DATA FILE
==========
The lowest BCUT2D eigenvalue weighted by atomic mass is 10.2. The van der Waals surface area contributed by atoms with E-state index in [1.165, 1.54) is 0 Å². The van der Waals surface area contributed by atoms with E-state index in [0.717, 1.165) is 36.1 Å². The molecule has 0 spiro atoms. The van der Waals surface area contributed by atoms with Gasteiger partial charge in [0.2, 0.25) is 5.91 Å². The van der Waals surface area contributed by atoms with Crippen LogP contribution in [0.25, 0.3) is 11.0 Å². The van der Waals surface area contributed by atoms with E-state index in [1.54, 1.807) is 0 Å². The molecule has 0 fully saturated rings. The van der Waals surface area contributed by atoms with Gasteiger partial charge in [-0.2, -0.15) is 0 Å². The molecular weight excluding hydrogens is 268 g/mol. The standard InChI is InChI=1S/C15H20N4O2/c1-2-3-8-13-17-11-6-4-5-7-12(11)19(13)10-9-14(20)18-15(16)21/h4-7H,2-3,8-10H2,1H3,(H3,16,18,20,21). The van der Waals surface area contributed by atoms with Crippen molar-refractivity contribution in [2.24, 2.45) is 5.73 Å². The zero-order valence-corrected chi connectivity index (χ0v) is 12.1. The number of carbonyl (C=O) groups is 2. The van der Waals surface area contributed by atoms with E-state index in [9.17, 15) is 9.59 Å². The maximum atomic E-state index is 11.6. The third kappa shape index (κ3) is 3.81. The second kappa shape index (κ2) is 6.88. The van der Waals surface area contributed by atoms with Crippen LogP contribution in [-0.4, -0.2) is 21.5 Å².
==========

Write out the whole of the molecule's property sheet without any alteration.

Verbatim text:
The lowest BCUT2D eigenvalue weighted by atomic mass is 10.2. The van der Waals surface area contributed by atoms with E-state index in [1.165, 1.54) is 0 Å². The van der Waals surface area contributed by atoms with E-state index in [0.717, 1.165) is 36.1 Å². The molecule has 0 spiro atoms. The van der Waals surface area contributed by atoms with Gasteiger partial charge in [0.2, 0.25) is 5.91 Å². The van der Waals surface area contributed by atoms with Crippen LogP contribution in [0.25, 0.3) is 11.0 Å². The van der Waals surface area contributed by atoms with E-state index in [1.54, 1.807) is 0 Å². The molecule has 0 fully saturated rings. The van der Waals surface area contributed by atoms with Gasteiger partial charge in [-0.2, -0.15) is 0 Å². The molecular weight excluding hydrogens is 268 g/mol. The standard InChI is InChI=1S/C15H20N4O2/c1-2-3-8-13-17-11-6-4-5-7-12(11)19(13)10-9-14(20)18-15(16)21/h4-7H,2-3,8-10H2,1H3,(H3,16,18,20,21). The van der Waals surface area contributed by atoms with Crippen molar-refractivity contribution in [2.24, 2.45) is 5.73 Å². The zero-order valence-corrected chi connectivity index (χ0v) is 12.1. The number of carbonyl (C=O) groups is 2. The van der Waals surface area contributed by atoms with E-state index in [9.17, 15) is 9.59 Å². The maximum atomic E-state index is 11.6. The third kappa shape index (κ3) is 3.81. The second kappa shape index (κ2) is 6.88. The van der Waals surface area contributed by atoms with Crippen LogP contribution in [-0.4, -0.2) is 21.5 Å².